The September 11, 2001 attacks resulted in 2,996 immediate (attack time) deaths: 2,977 victims and the 19 hijackers. A total of 372 foreign nationals (excluding the 19 perpetrators) perished in the attacks, representing just over 12% of the total. The immediate deaths include 246 victims on the four planes (from which there were no survivors), 2,606 in New York City in the World Trade Center and on the ground, and 125 at the Pentagon. About 292 people were killed at street level by burning debris and falling bodies of those who had jumped or fallen from the World Trade Center's windows. All the deaths in the attacks were civilians except for 55 military personnel killed at the Pentagon. Some immediate victims were not added to the list until years later.
The news media has traditionally described the attacks as the deadliest attack on U.S. soil since Pearl Harbor, but in fact there were several hundred more casualties on September 11, 2001 than there were in the December 1941 Pearl Harbor ambush. Not since the last battles of the Civil War had there been a domestic assault with greater loss of life.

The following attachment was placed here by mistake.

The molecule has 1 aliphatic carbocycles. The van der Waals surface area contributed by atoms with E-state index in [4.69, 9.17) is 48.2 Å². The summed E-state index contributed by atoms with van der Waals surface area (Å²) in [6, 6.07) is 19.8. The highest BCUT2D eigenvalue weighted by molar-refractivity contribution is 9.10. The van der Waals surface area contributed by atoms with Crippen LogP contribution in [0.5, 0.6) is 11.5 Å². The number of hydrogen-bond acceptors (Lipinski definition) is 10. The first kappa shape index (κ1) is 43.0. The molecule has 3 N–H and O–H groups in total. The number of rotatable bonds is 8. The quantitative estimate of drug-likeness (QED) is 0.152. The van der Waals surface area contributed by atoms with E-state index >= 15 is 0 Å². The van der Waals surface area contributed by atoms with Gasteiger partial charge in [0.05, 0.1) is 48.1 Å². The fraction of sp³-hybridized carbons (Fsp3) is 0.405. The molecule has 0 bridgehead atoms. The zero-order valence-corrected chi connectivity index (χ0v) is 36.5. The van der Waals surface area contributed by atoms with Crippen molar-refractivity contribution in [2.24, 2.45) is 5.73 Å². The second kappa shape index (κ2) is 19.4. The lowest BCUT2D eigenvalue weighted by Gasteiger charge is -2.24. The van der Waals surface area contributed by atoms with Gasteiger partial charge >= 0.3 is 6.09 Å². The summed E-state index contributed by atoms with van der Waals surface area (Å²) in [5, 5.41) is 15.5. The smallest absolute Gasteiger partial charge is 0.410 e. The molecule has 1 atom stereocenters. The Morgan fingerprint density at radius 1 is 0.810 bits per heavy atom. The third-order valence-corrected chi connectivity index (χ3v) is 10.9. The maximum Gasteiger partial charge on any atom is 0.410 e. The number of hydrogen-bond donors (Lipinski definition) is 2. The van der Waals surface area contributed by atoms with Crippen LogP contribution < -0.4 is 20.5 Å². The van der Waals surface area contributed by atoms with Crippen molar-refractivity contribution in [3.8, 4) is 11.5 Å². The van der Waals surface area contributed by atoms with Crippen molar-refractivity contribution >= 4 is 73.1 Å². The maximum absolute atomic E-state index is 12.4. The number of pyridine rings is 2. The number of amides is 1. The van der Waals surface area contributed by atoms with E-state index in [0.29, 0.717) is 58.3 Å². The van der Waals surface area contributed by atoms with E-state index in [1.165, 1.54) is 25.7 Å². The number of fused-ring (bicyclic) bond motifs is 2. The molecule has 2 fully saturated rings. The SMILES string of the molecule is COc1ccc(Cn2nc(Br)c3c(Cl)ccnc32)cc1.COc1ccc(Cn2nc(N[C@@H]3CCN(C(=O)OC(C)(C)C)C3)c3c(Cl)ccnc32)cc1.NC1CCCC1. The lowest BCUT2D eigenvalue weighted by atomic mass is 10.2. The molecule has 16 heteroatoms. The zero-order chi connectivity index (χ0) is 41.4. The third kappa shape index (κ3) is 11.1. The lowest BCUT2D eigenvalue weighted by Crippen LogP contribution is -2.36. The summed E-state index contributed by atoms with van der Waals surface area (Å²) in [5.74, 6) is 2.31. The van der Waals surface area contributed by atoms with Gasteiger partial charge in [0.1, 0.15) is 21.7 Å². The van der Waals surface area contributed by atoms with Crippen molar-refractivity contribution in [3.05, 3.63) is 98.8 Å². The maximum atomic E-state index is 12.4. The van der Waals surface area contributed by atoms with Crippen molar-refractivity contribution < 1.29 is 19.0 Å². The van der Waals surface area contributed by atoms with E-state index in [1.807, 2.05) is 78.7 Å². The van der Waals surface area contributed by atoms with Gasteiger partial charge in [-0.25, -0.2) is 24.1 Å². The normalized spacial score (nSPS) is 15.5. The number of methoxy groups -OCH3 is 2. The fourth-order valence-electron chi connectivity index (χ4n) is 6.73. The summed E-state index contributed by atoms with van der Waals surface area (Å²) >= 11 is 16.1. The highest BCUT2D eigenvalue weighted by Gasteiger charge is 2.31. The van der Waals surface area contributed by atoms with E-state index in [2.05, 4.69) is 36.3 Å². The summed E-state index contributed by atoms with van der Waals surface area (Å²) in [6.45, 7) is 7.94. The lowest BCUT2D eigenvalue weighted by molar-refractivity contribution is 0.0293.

More than 90 countries lost citizens in the attacks on the World Trade Center. The foreign countries with the highest losses are the United Kingdom (including the British overseas territory of Bermuda) with 67, the Dominican Republic with 47, and India with 41.
In 2007, the New York City medical examiner's office began to add people to the official death toll who died of illnesses caused by exposure to dust from the site. The first such victim was a woman who had died in February 2002 from a lung condition. In 2009, a man who died in 2008 was added, and in 2011 a man who died in 2010.